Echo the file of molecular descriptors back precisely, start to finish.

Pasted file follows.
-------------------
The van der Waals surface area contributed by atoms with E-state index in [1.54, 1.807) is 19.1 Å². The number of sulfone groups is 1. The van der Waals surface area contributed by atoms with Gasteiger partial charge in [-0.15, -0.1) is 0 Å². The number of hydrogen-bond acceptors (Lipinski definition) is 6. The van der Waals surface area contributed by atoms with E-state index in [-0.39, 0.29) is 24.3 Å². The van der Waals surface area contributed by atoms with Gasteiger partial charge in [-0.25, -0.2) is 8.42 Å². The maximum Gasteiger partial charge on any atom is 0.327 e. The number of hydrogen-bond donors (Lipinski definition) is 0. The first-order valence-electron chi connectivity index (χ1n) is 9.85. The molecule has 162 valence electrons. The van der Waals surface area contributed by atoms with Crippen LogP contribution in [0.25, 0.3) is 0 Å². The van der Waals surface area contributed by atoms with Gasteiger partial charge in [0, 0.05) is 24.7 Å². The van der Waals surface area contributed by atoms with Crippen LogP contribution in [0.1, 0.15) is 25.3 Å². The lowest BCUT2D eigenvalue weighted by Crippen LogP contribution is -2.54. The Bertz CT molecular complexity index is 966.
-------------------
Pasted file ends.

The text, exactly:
The van der Waals surface area contributed by atoms with E-state index in [1.54, 1.807) is 19.1 Å². The number of sulfone groups is 1. The van der Waals surface area contributed by atoms with Gasteiger partial charge in [-0.15, -0.1) is 0 Å². The number of hydrogen-bond acceptors (Lipinski definition) is 6. The van der Waals surface area contributed by atoms with E-state index in [-0.39, 0.29) is 24.3 Å². The van der Waals surface area contributed by atoms with Gasteiger partial charge in [-0.25, -0.2) is 8.42 Å². The maximum Gasteiger partial charge on any atom is 0.327 e. The number of hydrogen-bond donors (Lipinski definition) is 0. The first-order valence-electron chi connectivity index (χ1n) is 9.85. The molecule has 162 valence electrons. The van der Waals surface area contributed by atoms with Crippen LogP contribution in [0.25, 0.3) is 0 Å². The van der Waals surface area contributed by atoms with Gasteiger partial charge in [0, 0.05) is 24.7 Å². The van der Waals surface area contributed by atoms with Crippen LogP contribution in [0.1, 0.15) is 25.3 Å². The lowest BCUT2D eigenvalue weighted by Crippen LogP contribution is -2.54. The Bertz CT molecular complexity index is 966.